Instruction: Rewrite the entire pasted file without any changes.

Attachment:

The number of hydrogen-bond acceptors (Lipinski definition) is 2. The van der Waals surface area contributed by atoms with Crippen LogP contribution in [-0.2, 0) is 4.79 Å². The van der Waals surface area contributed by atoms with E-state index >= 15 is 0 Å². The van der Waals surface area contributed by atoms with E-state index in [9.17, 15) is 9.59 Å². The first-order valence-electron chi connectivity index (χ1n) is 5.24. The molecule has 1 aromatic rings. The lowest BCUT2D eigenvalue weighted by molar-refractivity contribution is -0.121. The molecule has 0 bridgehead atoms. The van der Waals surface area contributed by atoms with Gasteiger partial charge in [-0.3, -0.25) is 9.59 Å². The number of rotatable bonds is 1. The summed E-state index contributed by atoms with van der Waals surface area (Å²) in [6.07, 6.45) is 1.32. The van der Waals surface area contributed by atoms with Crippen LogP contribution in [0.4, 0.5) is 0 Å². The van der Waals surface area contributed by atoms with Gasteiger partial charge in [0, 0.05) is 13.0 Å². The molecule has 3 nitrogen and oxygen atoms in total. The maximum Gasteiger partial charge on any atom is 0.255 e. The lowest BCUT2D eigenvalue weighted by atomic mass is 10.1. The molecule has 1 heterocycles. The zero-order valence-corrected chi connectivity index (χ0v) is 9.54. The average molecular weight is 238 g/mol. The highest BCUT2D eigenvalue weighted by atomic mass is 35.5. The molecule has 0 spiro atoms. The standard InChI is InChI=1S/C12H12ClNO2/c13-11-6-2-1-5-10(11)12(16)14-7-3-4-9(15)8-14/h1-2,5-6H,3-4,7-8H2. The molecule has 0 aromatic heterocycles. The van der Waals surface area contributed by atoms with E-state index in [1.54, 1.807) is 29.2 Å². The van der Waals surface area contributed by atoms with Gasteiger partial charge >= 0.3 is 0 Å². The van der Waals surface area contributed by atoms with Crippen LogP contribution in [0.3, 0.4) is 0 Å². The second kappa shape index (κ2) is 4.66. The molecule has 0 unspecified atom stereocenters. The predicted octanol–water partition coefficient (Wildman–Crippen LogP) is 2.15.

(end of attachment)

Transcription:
The number of hydrogen-bond acceptors (Lipinski definition) is 2. The van der Waals surface area contributed by atoms with Crippen LogP contribution in [-0.2, 0) is 4.79 Å². The van der Waals surface area contributed by atoms with E-state index >= 15 is 0 Å². The van der Waals surface area contributed by atoms with E-state index in [9.17, 15) is 9.59 Å². The first-order valence-electron chi connectivity index (χ1n) is 5.24. The molecule has 1 aromatic rings. The lowest BCUT2D eigenvalue weighted by molar-refractivity contribution is -0.121. The molecule has 0 bridgehead atoms. The van der Waals surface area contributed by atoms with Gasteiger partial charge in [-0.3, -0.25) is 9.59 Å². The number of rotatable bonds is 1. The summed E-state index contributed by atoms with van der Waals surface area (Å²) in [6.07, 6.45) is 1.32. The van der Waals surface area contributed by atoms with Crippen LogP contribution in [0.4, 0.5) is 0 Å². The van der Waals surface area contributed by atoms with Gasteiger partial charge in [0, 0.05) is 13.0 Å². The molecule has 3 nitrogen and oxygen atoms in total. The maximum Gasteiger partial charge on any atom is 0.255 e. The lowest BCUT2D eigenvalue weighted by atomic mass is 10.1. The molecule has 1 heterocycles. The zero-order valence-corrected chi connectivity index (χ0v) is 9.54. The average molecular weight is 238 g/mol. The highest BCUT2D eigenvalue weighted by atomic mass is 35.5. The molecule has 0 spiro atoms. The standard InChI is InChI=1S/C12H12ClNO2/c13-11-6-2-1-5-10(11)12(16)14-7-3-4-9(15)8-14/h1-2,5-6H,3-4,7-8H2. The molecule has 0 aromatic heterocycles. The van der Waals surface area contributed by atoms with E-state index in [1.54, 1.807) is 29.2 Å². The van der Waals surface area contributed by atoms with Gasteiger partial charge >= 0.3 is 0 Å². The van der Waals surface area contributed by atoms with Crippen LogP contribution in [0.3, 0.4) is 0 Å². The second kappa shape index (κ2) is 4.66. The molecule has 0 unspecified atom stereocenters. The predicted octanol–water partition coefficient (Wildman–Crippen LogP) is 2.15.